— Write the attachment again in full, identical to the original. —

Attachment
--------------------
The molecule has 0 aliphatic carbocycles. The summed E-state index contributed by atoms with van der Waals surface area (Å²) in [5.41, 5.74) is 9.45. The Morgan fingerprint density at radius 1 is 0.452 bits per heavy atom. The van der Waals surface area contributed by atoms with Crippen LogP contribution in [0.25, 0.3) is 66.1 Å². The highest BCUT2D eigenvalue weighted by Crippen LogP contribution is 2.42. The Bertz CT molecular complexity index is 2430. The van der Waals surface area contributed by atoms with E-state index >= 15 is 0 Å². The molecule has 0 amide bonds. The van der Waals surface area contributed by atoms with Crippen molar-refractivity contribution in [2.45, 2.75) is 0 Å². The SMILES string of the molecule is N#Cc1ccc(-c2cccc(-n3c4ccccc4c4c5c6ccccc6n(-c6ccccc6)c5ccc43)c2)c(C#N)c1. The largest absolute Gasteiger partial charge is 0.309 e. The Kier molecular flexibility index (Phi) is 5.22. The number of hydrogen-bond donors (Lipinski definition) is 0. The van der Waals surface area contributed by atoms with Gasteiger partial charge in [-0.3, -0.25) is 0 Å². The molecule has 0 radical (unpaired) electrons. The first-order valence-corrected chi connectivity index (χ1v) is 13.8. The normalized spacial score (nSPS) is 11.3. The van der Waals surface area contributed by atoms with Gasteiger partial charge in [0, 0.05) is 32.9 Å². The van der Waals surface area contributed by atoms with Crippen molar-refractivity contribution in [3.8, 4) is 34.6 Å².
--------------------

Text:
The molecule has 0 aliphatic carbocycles. The summed E-state index contributed by atoms with van der Waals surface area (Å²) in [5.41, 5.74) is 9.45. The Morgan fingerprint density at radius 1 is 0.452 bits per heavy atom. The van der Waals surface area contributed by atoms with Crippen LogP contribution in [0.25, 0.3) is 66.1 Å². The highest BCUT2D eigenvalue weighted by Crippen LogP contribution is 2.42. The Bertz CT molecular complexity index is 2430. The van der Waals surface area contributed by atoms with E-state index >= 15 is 0 Å². The molecule has 0 amide bonds. The van der Waals surface area contributed by atoms with Crippen molar-refractivity contribution in [2.45, 2.75) is 0 Å². The SMILES string of the molecule is N#Cc1ccc(-c2cccc(-n3c4ccccc4c4c5c6ccccc6n(-c6ccccc6)c5ccc43)c2)c(C#N)c1. The largest absolute Gasteiger partial charge is 0.309 e. The Kier molecular flexibility index (Phi) is 5.22. The number of hydrogen-bond donors (Lipinski definition) is 0. The van der Waals surface area contributed by atoms with Gasteiger partial charge in [-0.3, -0.25) is 0 Å². The molecule has 0 radical (unpaired) electrons. The first-order valence-corrected chi connectivity index (χ1v) is 13.8. The normalized spacial score (nSPS) is 11.3. The van der Waals surface area contributed by atoms with Gasteiger partial charge in [0, 0.05) is 32.9 Å². The van der Waals surface area contributed by atoms with Crippen molar-refractivity contribution in [3.8, 4) is 34.6 Å².